TECHNIQUE EIGHT: THE ENDS JUSTIFY THE MEANS
In both season one and two, Joe has moments where his stalking appears to pay off. He's happy with them, and the women he's with are happy with him. It's, like, if they never discovered Joe was a killer and stalker, they would live a long happy life together. It's easier to see Joe as a villain during the parts of the series where Beck is disgusted with Joe. When we see her loving Joe, there's a little voice in the back of our heads that says, oh, Joe had to do that so that they'd be happy together. Naturally, followed by a smack to the forehead to snap out of this misogynistic narrative. But still, audiences are momentarily fooled.
TECHNIQUE NINE: CASTING
Let's be honest. Like, brutally honest. You, as a concept, wouldn't work if Joe wasn't played by Penn Badgley. You know, a conventionally attractive white man. It's even commented on in the series: nobody suspects a white guy. The series is self aware in the white privilege that allows Joe to go moderately unnoticed. Joe is also conventionally attractive. If Joe weren't, he would be an ogre, and we would find all his behaviour unattractive. Badgley's attractive face makes us see him (at least momentarily) as a hero, an unconventional prince. You only works because Badgley is a conventionally attractive white man.
TECHNIQUE TEN: SELF AWARENESS
Probably the greatest quality You has it that it's self aware. Joe is aware he's not a good person. Joe is also aware of his white privilege that, even though he benefits from it, he also scorns it. The series also has Beck talking about herself as a princess, but recognising that Joe . . . is not her prince. Even if he does the things princes supposedly do, he crosses the line. You is self aware that the narratives and prejudices we engage in are problematic. They allow people like Joe to exist and thrive in society. In that sense, You serves as a wakeup call that we can be better, that we need to be better, or people like Joe will continue to exist. Not just exist—but continue to kill, and we will continue to allow it to happen. And, even though we have walked this journey with Joe, we also don't agree with him or his actions. They say you need to walk a mile in someone else's shoes before you judge them. Well, we walked a mile in Joe's shoes. We saw he was potentially redeemable. But we also saw him murder, stalk, and abuse. We can safely say now that he is not the prince—same as any man like Joe Goldberg.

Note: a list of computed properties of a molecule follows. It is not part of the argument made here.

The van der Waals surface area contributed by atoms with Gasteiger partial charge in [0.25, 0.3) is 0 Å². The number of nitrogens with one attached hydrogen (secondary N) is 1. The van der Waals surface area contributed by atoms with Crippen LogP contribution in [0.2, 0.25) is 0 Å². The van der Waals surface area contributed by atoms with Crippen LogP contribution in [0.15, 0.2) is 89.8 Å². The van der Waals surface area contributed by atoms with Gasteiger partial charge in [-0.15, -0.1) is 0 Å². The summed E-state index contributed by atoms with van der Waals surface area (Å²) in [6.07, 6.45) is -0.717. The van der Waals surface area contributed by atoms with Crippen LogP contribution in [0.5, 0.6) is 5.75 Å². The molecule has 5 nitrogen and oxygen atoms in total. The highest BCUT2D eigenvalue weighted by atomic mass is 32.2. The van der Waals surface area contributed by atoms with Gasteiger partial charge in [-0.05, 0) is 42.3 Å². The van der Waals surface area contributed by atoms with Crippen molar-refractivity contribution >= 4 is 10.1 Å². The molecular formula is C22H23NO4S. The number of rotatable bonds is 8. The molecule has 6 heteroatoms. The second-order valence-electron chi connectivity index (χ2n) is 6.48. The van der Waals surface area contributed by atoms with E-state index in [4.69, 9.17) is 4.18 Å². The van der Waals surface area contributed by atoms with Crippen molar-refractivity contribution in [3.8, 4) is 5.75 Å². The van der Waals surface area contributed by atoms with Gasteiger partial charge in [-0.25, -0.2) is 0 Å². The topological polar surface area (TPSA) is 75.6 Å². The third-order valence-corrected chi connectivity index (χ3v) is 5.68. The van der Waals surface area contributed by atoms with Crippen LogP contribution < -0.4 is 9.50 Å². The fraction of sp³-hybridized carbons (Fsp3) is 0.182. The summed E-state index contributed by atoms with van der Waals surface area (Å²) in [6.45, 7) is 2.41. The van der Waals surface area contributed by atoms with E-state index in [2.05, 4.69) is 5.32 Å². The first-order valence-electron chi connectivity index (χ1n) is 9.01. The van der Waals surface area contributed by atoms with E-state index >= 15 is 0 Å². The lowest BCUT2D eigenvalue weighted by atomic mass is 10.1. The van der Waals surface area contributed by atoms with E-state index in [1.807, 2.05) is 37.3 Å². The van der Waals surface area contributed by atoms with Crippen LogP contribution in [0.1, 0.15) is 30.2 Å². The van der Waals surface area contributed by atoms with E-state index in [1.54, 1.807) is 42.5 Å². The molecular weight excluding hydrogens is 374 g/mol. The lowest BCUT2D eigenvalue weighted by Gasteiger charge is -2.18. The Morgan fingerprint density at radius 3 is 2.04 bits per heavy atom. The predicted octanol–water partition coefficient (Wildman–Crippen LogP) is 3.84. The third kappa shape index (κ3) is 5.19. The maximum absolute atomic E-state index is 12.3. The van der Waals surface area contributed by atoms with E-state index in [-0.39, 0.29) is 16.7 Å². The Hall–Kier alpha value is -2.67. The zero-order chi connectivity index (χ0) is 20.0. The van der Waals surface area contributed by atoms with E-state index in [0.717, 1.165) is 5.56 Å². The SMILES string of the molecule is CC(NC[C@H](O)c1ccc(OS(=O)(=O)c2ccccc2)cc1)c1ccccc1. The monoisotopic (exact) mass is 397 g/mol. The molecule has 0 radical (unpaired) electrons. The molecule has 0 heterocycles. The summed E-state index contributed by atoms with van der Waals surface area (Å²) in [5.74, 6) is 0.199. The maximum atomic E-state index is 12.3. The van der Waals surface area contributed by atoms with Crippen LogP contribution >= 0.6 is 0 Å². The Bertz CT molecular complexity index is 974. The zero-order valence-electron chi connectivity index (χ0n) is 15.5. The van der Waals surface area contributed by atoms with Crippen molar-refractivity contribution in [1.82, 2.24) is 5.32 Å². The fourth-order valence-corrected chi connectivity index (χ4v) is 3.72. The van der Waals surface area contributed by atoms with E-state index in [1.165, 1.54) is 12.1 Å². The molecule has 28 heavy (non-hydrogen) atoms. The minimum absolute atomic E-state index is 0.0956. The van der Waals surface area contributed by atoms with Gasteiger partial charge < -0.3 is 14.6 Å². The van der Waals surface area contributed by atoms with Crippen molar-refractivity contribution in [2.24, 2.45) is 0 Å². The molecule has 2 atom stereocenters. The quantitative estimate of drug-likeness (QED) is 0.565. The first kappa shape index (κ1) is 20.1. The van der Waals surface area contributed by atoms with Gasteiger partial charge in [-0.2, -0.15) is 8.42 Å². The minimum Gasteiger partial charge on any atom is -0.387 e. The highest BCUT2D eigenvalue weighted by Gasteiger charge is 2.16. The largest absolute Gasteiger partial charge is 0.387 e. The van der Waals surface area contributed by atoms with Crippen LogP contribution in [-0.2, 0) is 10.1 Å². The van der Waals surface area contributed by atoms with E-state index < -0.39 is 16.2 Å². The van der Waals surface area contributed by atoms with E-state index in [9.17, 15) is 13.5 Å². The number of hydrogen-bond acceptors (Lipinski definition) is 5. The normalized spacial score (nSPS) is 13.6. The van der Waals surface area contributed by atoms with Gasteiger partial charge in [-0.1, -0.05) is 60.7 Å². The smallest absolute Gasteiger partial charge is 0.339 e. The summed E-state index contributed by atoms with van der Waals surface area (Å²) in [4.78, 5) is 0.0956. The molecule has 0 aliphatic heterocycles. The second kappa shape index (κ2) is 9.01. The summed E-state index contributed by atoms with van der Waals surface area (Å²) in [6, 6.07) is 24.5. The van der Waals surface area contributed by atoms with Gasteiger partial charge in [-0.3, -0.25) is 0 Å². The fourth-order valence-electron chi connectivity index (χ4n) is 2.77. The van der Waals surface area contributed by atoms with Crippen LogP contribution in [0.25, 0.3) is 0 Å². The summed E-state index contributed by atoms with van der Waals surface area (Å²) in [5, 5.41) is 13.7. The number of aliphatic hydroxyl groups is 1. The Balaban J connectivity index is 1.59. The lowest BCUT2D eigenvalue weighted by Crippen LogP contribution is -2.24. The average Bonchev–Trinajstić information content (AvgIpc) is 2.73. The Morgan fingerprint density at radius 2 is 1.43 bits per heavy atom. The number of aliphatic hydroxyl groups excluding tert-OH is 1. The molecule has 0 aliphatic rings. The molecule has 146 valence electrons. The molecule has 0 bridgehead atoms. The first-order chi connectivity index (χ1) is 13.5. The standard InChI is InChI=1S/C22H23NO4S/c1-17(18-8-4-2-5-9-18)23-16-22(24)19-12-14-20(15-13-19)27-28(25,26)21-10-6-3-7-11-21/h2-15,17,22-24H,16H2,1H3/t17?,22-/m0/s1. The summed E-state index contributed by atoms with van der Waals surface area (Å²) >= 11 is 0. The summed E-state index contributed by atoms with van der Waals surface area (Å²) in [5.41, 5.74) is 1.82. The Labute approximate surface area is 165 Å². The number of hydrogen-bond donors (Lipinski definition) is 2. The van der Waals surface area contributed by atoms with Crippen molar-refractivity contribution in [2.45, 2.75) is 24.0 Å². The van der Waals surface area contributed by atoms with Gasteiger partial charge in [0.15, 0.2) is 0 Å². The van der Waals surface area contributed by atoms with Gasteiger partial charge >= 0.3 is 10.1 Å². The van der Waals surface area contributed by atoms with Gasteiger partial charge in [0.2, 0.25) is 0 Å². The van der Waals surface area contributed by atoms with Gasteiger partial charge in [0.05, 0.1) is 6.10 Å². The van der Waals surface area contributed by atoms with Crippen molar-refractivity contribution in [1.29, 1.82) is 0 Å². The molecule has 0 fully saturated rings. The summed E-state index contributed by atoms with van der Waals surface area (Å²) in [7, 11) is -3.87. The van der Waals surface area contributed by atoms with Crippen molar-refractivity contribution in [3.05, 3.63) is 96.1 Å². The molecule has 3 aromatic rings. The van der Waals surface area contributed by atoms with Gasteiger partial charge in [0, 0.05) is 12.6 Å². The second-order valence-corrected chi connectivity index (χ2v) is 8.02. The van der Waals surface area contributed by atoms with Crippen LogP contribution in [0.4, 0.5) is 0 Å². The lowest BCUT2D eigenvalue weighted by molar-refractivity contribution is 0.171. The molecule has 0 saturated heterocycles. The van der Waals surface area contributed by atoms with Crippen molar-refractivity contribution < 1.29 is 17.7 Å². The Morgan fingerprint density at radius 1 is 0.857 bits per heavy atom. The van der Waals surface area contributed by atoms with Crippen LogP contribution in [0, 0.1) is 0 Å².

BONUS TECHNIQUE: WHERE THE FILMMAKERS STAND
Clearly, the filmmakers don't support Joe's actions. Joe doesn't even support Joe's actions. It's written right into the script: from half of season one onward, he's telling himself to dial back. He recognises the toxic stalker and abusive behaviours in others. Ironically, he doesn't connect the dots and realise he's just like them until the end of season two. The end, where he realises he needs to pay for what he's done. Clearly, we're supposed to understand Joe, but when we root for him we're rooting for him to realise there's something wrong with what he's doing. We're rooting for him to become a better person, and turn himself in. To this end, You is self aware in how it's problematic. The filmmakers put it into the script, into the story, and into the series. Because the filmmakers clearly aren't rooting for Joe, the audience is sitting on the sidelines waiting to see what happens next.
Have any techniques to add? What did you think of You? Write your thoughts in the comments below!